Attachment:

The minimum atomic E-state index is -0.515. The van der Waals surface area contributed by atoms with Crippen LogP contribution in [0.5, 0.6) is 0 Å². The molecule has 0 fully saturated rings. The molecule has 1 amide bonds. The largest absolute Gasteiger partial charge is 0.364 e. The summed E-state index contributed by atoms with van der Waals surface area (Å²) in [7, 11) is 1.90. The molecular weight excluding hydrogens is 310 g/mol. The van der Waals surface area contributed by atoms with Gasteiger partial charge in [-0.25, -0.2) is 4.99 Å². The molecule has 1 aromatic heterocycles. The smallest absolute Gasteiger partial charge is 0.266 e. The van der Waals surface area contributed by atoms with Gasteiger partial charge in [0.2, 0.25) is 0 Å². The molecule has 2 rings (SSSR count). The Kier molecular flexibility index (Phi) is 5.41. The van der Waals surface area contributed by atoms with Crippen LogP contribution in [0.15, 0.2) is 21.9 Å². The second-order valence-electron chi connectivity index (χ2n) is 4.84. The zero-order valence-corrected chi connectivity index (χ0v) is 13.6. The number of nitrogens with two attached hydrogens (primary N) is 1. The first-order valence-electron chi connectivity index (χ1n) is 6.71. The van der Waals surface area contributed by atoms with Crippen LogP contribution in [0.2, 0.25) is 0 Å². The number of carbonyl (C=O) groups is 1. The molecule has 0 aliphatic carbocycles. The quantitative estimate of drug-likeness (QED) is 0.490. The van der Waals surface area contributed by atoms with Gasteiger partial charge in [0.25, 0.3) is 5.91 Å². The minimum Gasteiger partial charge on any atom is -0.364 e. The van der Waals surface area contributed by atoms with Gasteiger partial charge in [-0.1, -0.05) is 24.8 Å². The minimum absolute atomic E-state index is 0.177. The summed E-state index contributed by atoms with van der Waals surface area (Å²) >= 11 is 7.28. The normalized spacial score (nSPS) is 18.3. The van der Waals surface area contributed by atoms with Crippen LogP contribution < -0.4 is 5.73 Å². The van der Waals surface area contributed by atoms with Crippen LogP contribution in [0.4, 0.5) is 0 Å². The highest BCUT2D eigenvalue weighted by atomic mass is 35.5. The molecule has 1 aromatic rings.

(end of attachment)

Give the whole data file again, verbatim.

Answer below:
The minimum atomic E-state index is -0.515. The van der Waals surface area contributed by atoms with Crippen LogP contribution in [0.5, 0.6) is 0 Å². The molecule has 0 fully saturated rings. The molecule has 1 amide bonds. The largest absolute Gasteiger partial charge is 0.364 e. The summed E-state index contributed by atoms with van der Waals surface area (Å²) in [7, 11) is 1.90. The molecular weight excluding hydrogens is 310 g/mol. The van der Waals surface area contributed by atoms with Gasteiger partial charge in [-0.25, -0.2) is 4.99 Å². The molecule has 1 aromatic heterocycles. The smallest absolute Gasteiger partial charge is 0.266 e. The van der Waals surface area contributed by atoms with Gasteiger partial charge in [0.2, 0.25) is 0 Å². The molecule has 2 rings (SSSR count). The Kier molecular flexibility index (Phi) is 5.41. The van der Waals surface area contributed by atoms with Crippen LogP contribution in [0.15, 0.2) is 21.9 Å². The second-order valence-electron chi connectivity index (χ2n) is 4.84. The zero-order valence-corrected chi connectivity index (χ0v) is 13.6. The number of nitrogens with two attached hydrogens (primary N) is 1. The first-order valence-electron chi connectivity index (χ1n) is 6.71. The van der Waals surface area contributed by atoms with Crippen LogP contribution in [0.2, 0.25) is 0 Å². The number of carbonyl (C=O) groups is 1. The molecule has 0 aliphatic carbocycles. The quantitative estimate of drug-likeness (QED) is 0.490. The van der Waals surface area contributed by atoms with Gasteiger partial charge in [0.25, 0.3) is 5.91 Å². The minimum Gasteiger partial charge on any atom is -0.364 e. The van der Waals surface area contributed by atoms with Gasteiger partial charge in [-0.1, -0.05) is 24.8 Å². The minimum absolute atomic E-state index is 0.177. The summed E-state index contributed by atoms with van der Waals surface area (Å²) >= 11 is 7.28. The normalized spacial score (nSPS) is 18.3. The van der Waals surface area contributed by atoms with Crippen LogP contribution < -0.4 is 5.73 Å². The van der Waals surface area contributed by atoms with Crippen LogP contribution in [0.4, 0.5) is 0 Å². The highest BCUT2D eigenvalue weighted by atomic mass is 35.5. The molecule has 1 aromatic rings.